The youngest in my father's family served in the Navy and I remember asking my uncle how he liked it. He said he was proud of his service but felt cheated because he did not see combat like my father. At the tender age of 9 or 10 I took that as saying combat must really be cool! He told me to ask my dad about it and see if it was as cool as i thought it was.
Some years later I did ask my father about his combat experiences. He never really spoke about them and when I asked him about them, all he would say was that it was ugly. Then the day came when I told my parents I had enlisted and I had 10 days before I would be leaving for MCRD Parris Island. First time I saw my father really cry. When I asked why he cried he said, "I had hoped you would never have to see what I have seen. I had hoped you would never see your fellow soldier tell you to keep your head down as he died in your arms after being sprayed with automatic gunfire. I had hoped you would never have to know the horrors that I have seen."
Some seven or eight years later long after my second tour in 'Nam I was home on leave and my parents had thrown a big party for me. There I stood in my dress blues saying hello to family and friends when the old man calls me over to him. He introduces me to a lady who had just recently moved into the neighborhood. When she saw my uniform she proceeded to ask me what I did in the military. Well my father paid me a compliment like no other I have ever received, he said, "My son is a professional soldier."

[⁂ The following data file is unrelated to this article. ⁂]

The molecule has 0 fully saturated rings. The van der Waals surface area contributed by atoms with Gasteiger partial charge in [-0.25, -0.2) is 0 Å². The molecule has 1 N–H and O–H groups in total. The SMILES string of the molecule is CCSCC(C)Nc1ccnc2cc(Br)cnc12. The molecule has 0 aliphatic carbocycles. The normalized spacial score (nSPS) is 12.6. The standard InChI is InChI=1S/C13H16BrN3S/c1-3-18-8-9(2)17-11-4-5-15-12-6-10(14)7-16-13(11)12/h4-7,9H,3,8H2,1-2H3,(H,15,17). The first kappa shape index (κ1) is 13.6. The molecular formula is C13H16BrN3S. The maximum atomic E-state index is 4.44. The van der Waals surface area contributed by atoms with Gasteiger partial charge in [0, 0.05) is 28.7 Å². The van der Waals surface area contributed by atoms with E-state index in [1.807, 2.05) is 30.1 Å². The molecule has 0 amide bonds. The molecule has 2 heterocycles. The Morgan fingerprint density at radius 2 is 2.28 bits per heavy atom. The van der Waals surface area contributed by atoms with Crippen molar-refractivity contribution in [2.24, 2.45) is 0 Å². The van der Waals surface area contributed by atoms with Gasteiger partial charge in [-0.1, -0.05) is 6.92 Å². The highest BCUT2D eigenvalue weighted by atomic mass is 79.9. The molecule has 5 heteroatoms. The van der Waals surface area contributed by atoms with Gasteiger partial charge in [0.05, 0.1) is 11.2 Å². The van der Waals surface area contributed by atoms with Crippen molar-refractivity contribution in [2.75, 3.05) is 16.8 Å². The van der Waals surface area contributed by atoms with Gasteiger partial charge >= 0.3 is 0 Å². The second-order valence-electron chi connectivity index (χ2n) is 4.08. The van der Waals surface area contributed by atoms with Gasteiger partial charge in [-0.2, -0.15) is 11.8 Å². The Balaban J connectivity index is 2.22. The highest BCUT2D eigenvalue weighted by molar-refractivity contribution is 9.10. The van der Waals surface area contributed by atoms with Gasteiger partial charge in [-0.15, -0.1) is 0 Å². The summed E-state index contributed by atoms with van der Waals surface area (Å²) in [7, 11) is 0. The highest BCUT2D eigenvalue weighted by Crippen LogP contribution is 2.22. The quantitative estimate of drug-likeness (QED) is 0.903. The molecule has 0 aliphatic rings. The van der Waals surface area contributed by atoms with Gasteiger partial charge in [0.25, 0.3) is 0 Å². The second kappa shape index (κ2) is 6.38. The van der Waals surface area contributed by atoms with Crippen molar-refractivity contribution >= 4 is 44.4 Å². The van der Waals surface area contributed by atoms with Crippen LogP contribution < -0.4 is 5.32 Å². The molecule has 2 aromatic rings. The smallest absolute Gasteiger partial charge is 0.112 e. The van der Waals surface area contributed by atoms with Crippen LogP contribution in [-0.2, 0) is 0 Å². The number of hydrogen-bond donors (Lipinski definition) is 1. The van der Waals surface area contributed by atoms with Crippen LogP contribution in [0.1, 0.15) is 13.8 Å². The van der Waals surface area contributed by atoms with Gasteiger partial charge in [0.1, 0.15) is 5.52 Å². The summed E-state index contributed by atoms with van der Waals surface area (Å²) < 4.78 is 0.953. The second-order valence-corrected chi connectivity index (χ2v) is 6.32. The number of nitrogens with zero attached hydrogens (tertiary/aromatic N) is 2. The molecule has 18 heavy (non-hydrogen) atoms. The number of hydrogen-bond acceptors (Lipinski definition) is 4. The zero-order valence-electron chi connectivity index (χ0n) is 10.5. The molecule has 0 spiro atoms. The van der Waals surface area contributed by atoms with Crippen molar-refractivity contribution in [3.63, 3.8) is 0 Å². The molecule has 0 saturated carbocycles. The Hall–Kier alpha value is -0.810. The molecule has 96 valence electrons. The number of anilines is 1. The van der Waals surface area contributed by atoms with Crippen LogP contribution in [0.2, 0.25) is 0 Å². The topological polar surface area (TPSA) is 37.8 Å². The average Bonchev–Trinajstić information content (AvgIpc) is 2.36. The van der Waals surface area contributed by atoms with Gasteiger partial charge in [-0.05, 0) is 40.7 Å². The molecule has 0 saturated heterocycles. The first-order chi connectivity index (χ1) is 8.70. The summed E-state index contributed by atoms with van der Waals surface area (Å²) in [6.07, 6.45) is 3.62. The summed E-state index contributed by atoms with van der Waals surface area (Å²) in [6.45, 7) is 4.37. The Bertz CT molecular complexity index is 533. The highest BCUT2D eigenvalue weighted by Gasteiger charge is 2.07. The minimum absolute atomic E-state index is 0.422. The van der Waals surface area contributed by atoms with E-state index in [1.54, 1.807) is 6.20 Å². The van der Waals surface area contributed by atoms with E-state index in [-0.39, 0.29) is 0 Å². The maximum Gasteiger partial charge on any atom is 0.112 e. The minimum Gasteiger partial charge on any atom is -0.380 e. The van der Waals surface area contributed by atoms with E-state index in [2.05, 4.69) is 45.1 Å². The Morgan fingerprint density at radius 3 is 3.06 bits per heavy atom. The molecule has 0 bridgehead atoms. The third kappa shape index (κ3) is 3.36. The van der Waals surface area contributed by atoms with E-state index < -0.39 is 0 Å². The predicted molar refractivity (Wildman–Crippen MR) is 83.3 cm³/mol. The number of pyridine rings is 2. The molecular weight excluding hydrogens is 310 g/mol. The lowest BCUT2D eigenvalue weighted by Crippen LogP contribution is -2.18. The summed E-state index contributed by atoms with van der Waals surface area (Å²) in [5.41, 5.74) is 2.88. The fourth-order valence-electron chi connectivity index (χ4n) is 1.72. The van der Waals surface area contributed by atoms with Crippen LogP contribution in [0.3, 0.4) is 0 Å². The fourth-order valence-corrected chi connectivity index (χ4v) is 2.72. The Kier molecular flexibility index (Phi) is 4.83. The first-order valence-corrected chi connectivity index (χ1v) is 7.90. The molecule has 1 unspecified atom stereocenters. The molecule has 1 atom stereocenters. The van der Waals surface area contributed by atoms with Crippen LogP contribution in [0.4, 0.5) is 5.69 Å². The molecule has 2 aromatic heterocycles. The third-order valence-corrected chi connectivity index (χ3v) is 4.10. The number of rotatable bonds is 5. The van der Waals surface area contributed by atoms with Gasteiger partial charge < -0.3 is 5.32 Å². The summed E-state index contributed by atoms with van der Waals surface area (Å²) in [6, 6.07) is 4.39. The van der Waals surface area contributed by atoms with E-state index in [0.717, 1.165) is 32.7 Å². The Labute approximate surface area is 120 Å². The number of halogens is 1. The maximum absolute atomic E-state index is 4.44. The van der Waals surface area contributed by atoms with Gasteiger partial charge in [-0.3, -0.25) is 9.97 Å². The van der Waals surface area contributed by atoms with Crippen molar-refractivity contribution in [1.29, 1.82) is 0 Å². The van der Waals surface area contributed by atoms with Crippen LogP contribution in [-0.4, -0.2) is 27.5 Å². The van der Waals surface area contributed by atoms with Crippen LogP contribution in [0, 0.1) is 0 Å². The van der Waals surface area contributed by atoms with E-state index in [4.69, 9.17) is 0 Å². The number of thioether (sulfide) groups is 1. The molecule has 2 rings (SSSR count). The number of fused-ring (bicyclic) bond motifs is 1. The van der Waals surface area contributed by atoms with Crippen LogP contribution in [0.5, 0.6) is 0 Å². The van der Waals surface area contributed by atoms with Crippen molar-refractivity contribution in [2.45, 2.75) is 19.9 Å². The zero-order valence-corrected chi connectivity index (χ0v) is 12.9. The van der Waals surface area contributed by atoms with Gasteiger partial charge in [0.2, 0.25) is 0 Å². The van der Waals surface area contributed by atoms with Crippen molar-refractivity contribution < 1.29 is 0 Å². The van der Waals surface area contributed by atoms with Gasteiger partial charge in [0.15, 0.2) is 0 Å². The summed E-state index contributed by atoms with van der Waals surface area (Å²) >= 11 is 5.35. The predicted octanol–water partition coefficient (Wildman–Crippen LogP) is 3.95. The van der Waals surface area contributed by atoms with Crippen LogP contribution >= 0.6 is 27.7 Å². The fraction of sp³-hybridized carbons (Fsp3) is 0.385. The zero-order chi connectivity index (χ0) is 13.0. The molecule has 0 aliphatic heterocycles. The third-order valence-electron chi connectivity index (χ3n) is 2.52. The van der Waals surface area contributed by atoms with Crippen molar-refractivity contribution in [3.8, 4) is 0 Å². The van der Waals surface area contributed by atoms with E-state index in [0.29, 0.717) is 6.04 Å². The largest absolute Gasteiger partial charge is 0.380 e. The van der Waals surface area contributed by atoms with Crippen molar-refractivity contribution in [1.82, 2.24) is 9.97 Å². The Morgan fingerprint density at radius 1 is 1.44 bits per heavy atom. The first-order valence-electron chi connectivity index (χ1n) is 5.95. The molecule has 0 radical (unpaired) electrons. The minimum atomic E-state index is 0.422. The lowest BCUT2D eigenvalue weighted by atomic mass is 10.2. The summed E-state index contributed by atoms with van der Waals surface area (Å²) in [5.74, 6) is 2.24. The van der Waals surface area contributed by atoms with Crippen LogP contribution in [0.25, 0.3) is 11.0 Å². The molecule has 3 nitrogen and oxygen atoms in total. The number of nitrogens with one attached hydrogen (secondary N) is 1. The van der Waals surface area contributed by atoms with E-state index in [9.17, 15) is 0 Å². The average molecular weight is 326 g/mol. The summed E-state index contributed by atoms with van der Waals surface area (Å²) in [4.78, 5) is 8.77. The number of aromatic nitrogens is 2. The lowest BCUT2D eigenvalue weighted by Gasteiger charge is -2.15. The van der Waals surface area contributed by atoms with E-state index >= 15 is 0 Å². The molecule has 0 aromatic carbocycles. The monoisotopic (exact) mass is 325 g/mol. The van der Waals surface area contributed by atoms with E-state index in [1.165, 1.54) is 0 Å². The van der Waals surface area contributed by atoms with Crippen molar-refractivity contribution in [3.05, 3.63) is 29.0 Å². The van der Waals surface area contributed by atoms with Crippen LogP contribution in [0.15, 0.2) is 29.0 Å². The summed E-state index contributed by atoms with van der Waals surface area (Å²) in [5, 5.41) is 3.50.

I have never been prouder which is why when I was elected last year as commander of my Legion post, then re-elected this year, I wish pop was there to see it all because I know he would be so proud.
My father was a patriot who truly believed the bumper sticker he had on his truck window that read "America, Love it or Leave It"! I miss you Pop but I am so proud to have been your son and to be shown what it is to be proud of your country.
SEMPER FI Pop's